Earlier this week a federal magistrate weighed in on the case and declared, "Evans' free speech falls under the wide umbrella of protected speech. It was an opinion of a student about a teacher, that was published off-campus, did not cause any disruption on-campus, and was not lewd, vulgar, threatening, or advocating illegal or dangerous behavior," and that Evans' rant "falls under the wide umbrella of protected speech." In other words, Evans' rant was protected under the First Amendment. Therefore, the suit against the principal will not be dismissed but rather will be allowed to move forward once it is amended so that it no longer requests a removal of the suspension from her record.
At this point, the story has garnered national attention and the ACLU is involved. I believe, and so do a number of experts on First Amendment law, this case will be important.
As I've processed all the articles and information about this case over the last few days, here are some points that are worthy of consideration. I'm not weighing in on any of these but am offering them up for thought and for discussion.
- Did the school's student handbook expressly prohibit students from referencing the school or school employees on a website or social media site? If so, would (should) this even be an issue now? If not, on what basis did the principal punish Evans?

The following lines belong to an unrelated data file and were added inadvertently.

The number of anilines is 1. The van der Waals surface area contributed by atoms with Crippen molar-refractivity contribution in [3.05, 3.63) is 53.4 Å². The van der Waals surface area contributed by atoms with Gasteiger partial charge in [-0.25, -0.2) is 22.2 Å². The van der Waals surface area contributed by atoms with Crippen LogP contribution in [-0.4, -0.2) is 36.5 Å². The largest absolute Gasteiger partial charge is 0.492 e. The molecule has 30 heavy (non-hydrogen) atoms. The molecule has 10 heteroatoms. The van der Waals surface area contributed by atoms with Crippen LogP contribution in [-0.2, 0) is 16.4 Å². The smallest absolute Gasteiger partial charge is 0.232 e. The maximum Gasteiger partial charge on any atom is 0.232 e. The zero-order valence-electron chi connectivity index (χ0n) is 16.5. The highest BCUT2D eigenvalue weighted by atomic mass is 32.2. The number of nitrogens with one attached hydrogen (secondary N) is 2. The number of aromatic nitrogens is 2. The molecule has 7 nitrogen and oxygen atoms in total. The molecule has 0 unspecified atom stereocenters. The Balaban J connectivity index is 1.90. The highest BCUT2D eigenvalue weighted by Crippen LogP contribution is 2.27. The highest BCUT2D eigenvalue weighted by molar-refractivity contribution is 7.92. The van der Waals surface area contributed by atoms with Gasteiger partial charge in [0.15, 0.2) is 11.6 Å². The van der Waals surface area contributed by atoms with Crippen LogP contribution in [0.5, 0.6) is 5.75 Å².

- Did the school's principal err in his judgment to suspend Evans for three days (and remove her from her AP English class) considering first, the Facebook page came down only a few days after it went up; second, the page contained nothing but her opinion and was, in fact, neither alarming nor obscene; third, the incident was dealt with two months after the page came down?
- Would events have unfolded any differently if the principal discovered the page, asked Evans to remove it, and Evans complied? Would events have unfolded any differently if the principal had discovered the page, asked Evans to remove it, and Evans refused?
I will be watching this story carefully and will post updates as they become available.
On a side note, I find it only fitting that Evans currently is enrolled in the University of Florida and is studying journalism.
If you're interested in more articles about the case, click HERE.